Checkered or Checkering.
Nearly all wood stocked firearms in our line feature some type of checkering or wood "carving" embellishments. Even composite stocks are often finished with patterns resembling checkering. There are several types of checkering performed on our fireams. There are also some that are never used.
Most classic checkering is performed on walnut stocks. Some checkering is placed on stocks made of other hardwoods and even laminated wood. There are many different pattens that can be put on the wood.
There are many Websites where checkering is shown and detailed carefully. This review is only to provide an overview to help you understand the different types of checkering used over the past 50 years or so.
Classic pointed top checkering -- Grooves are cut at a 60 to 90 degree angle , creating points at the intersection of the horizontal and vertical lines. These points appear as a diamond shape. The pointed diamonds can provide an excellent grip. Widely cut checkering is less prone to accumulating dirt and debris so they naturally stay clean. that give a good grip and the grooves are self cleaning due to their open angle of 90 degrees.
Flatop or "English flattop" checkering -- Older English guns often have this type of checkering. It is simply a pattern of "sqaured" grooves in the wood cut in a 90 degree slot the surface of the wood. You end up with a groove and flat surface look, followed by another groove and so on. This is not used by us and is not popular today. If you get debris or dirt in this kind of checkering it is very hard to get it out. Plus, it really doesn't give a great grip. Semi-flattop checking is similar but the cuts are slightly "V" shaped.
French Checkering -- This type of checkering is very much like pointed top or "diamond" checkering except lines of often skipped and areas are left uncheckered within the pattern.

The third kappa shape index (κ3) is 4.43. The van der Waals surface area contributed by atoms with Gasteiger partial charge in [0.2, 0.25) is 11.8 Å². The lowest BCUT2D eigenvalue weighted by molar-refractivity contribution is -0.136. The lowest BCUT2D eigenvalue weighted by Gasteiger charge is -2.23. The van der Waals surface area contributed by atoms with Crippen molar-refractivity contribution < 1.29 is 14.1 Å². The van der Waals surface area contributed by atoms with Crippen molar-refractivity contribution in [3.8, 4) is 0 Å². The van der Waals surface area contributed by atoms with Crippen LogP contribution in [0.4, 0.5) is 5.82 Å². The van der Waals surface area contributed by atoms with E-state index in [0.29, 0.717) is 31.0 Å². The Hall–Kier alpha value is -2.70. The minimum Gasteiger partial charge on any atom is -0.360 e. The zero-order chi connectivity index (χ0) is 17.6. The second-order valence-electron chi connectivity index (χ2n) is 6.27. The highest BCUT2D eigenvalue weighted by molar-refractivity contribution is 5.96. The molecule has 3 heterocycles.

Some of our finest firearms are still checkered by hand by extremely talented craftsmen and women. This will be indicated with the details about the gun here on our Website. Most feature a precision cut checkering using the most advanced CNC type cutters. Often CNC type checkering is "chased" by hand to clean up any rough areas and to enhance the overall look to the level you expect.
The checkering itself is generally accomplished by one of the following methods:
Hand cut checkering -- This checkering method is the traditional way of cutting lines and geometric shapes into the wood. The artist transfers the pattern (at the very least, the outer shape) to the stock and then using hand cutting tools cuts the lines by manually moving the tool up and down on the lines of the pattern. Cuts are marked first with light pressure then additional pressure cuts the groove. Usually the groove is cut in a "V" shape in rows. When the cross cut checking is cut into the wood diamond shapes are formed. In general hand checkering is cost prohibitive except for those seeking a custom gun.
Machine Cut Checkering (CNC style) -- A CNC type machine uses a spinning cutter to trace the pattern on the wood. The cutters duplicate the effects of hand checkering for approximately the same look. Precision can be very high with sharp edges and sharp points on the diamonds. Plus borders can be completed with high accuracy with very little overshooting of the tool. This type of checkering can produce patterns that wrap around curved surfaces for a look and feel that most resembles traditional hand checkering but at a price that the average gun buyer can afford.
Machine Cut Checkering (old style) -- Older machines used a pattern which mechanically duplicated the cuts on the wood. Results with these "pre-computer" machines were not as precise as the newer CNC type machines, but were often very good.
Laser Checkering -- This process uses the "burning' affect of a laser which has been mounted in a device like a CNC machine or like a large printer. The pattern of the checkering in loaded into a computer and programmed to make the desired pattern on the wood.
Pressed or "impressed" Checkering -- Generally this is not very "impressive." Pressed checkering uses a process where a metalilc surface textured with the reverse image of the checkering pattern is pressed into the wood under significant pressure. The pattern produced can duplicate many different shapes and looks, but the results are often soft with no sharpness or effective gripping surface.
The Tech-Term "Checkered" is referred to in the following products: